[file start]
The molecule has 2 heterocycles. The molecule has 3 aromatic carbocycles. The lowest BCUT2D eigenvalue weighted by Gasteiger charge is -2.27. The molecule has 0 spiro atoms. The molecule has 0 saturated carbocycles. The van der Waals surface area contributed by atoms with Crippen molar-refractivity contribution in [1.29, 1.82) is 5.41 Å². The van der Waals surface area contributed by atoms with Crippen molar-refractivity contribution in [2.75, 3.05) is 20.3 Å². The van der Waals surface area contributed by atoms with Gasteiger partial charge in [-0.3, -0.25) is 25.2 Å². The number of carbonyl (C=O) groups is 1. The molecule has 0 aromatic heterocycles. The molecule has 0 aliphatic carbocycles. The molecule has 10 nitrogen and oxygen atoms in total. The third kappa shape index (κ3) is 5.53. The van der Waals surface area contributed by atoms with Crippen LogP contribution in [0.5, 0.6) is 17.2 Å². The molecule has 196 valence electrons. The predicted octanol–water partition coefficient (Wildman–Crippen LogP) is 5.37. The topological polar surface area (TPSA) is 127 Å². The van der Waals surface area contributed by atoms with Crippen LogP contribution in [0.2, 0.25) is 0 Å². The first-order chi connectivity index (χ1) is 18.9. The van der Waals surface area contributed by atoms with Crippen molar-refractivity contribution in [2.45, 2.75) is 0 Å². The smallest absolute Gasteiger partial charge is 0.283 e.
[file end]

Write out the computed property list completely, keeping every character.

The molecule has 2 heterocycles. The molecule has 3 aromatic carbocycles. The lowest BCUT2D eigenvalue weighted by Gasteiger charge is -2.27. The molecule has 0 spiro atoms. The molecule has 0 saturated carbocycles. The van der Waals surface area contributed by atoms with Crippen molar-refractivity contribution in [1.29, 1.82) is 5.41 Å². The van der Waals surface area contributed by atoms with Crippen molar-refractivity contribution in [2.75, 3.05) is 20.3 Å². The van der Waals surface area contributed by atoms with Gasteiger partial charge in [-0.3, -0.25) is 25.2 Å². The number of carbonyl (C=O) groups is 1. The molecule has 0 aromatic heterocycles. The molecule has 0 aliphatic carbocycles. The molecule has 10 nitrogen and oxygen atoms in total. The third kappa shape index (κ3) is 5.53. The van der Waals surface area contributed by atoms with Crippen LogP contribution in [0.5, 0.6) is 17.2 Å². The molecule has 196 valence electrons. The predicted octanol–water partition coefficient (Wildman–Crippen LogP) is 5.37. The topological polar surface area (TPSA) is 127 Å². The van der Waals surface area contributed by atoms with Crippen LogP contribution in [0.2, 0.25) is 0 Å². The first-order chi connectivity index (χ1) is 18.9. The van der Waals surface area contributed by atoms with Crippen molar-refractivity contribution in [2.45, 2.75) is 0 Å². The smallest absolute Gasteiger partial charge is 0.283 e.